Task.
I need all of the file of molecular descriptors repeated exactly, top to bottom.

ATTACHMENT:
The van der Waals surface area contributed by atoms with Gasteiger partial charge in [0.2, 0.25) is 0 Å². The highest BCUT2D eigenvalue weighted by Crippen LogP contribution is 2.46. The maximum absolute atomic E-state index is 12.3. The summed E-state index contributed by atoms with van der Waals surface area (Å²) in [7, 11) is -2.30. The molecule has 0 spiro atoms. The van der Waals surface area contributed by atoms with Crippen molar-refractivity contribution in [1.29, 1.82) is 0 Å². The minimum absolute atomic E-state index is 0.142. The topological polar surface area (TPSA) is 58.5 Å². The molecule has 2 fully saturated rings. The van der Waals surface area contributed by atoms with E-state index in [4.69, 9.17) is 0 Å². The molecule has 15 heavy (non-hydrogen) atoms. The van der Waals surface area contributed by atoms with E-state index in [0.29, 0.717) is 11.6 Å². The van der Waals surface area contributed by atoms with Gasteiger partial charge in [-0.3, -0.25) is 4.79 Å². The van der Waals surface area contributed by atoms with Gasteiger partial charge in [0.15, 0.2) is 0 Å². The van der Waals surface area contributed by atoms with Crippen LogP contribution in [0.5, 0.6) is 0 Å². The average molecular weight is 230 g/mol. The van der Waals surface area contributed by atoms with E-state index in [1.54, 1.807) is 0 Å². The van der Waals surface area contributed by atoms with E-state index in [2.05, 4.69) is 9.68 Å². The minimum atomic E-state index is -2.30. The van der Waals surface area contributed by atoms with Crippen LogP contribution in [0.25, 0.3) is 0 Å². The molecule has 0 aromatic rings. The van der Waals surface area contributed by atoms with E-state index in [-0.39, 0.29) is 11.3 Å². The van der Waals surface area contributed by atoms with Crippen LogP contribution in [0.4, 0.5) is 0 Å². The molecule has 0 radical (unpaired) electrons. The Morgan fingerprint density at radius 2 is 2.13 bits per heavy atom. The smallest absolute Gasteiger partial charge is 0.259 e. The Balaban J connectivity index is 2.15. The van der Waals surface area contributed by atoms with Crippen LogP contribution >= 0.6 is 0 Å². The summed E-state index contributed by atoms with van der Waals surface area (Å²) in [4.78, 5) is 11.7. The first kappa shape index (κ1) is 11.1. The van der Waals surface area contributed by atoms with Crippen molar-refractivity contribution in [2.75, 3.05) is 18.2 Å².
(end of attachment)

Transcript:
The van der Waals surface area contributed by atoms with Gasteiger partial charge in [0.2, 0.25) is 0 Å². The highest BCUT2D eigenvalue weighted by Crippen LogP contribution is 2.46. The maximum absolute atomic E-state index is 12.3. The summed E-state index contributed by atoms with van der Waals surface area (Å²) in [7, 11) is -2.30. The molecule has 0 spiro atoms. The van der Waals surface area contributed by atoms with Crippen molar-refractivity contribution in [1.29, 1.82) is 0 Å². The minimum absolute atomic E-state index is 0.142. The topological polar surface area (TPSA) is 58.5 Å². The molecule has 2 fully saturated rings. The van der Waals surface area contributed by atoms with E-state index in [4.69, 9.17) is 0 Å². The molecule has 15 heavy (non-hydrogen) atoms. The van der Waals surface area contributed by atoms with E-state index in [0.29, 0.717) is 11.6 Å². The van der Waals surface area contributed by atoms with Gasteiger partial charge in [-0.3, -0.25) is 4.79 Å². The van der Waals surface area contributed by atoms with Gasteiger partial charge in [0.15, 0.2) is 0 Å². The van der Waals surface area contributed by atoms with Crippen LogP contribution in [0.5, 0.6) is 0 Å². The average molecular weight is 230 g/mol. The van der Waals surface area contributed by atoms with E-state index in [1.54, 1.807) is 0 Å². The van der Waals surface area contributed by atoms with E-state index in [2.05, 4.69) is 9.68 Å². The minimum atomic E-state index is -2.30. The van der Waals surface area contributed by atoms with Crippen LogP contribution in [0.25, 0.3) is 0 Å². The molecule has 0 aromatic rings. The van der Waals surface area contributed by atoms with E-state index in [-0.39, 0.29) is 11.3 Å². The van der Waals surface area contributed by atoms with Crippen LogP contribution in [0.4, 0.5) is 0 Å². The molecule has 0 radical (unpaired) electrons. The Morgan fingerprint density at radius 2 is 2.13 bits per heavy atom. The smallest absolute Gasteiger partial charge is 0.259 e. The Balaban J connectivity index is 2.15. The van der Waals surface area contributed by atoms with Crippen LogP contribution >= 0.6 is 0 Å². The summed E-state index contributed by atoms with van der Waals surface area (Å²) in [4.78, 5) is 11.7. The first kappa shape index (κ1) is 11.1. The van der Waals surface area contributed by atoms with Crippen molar-refractivity contribution in [2.75, 3.05) is 18.2 Å².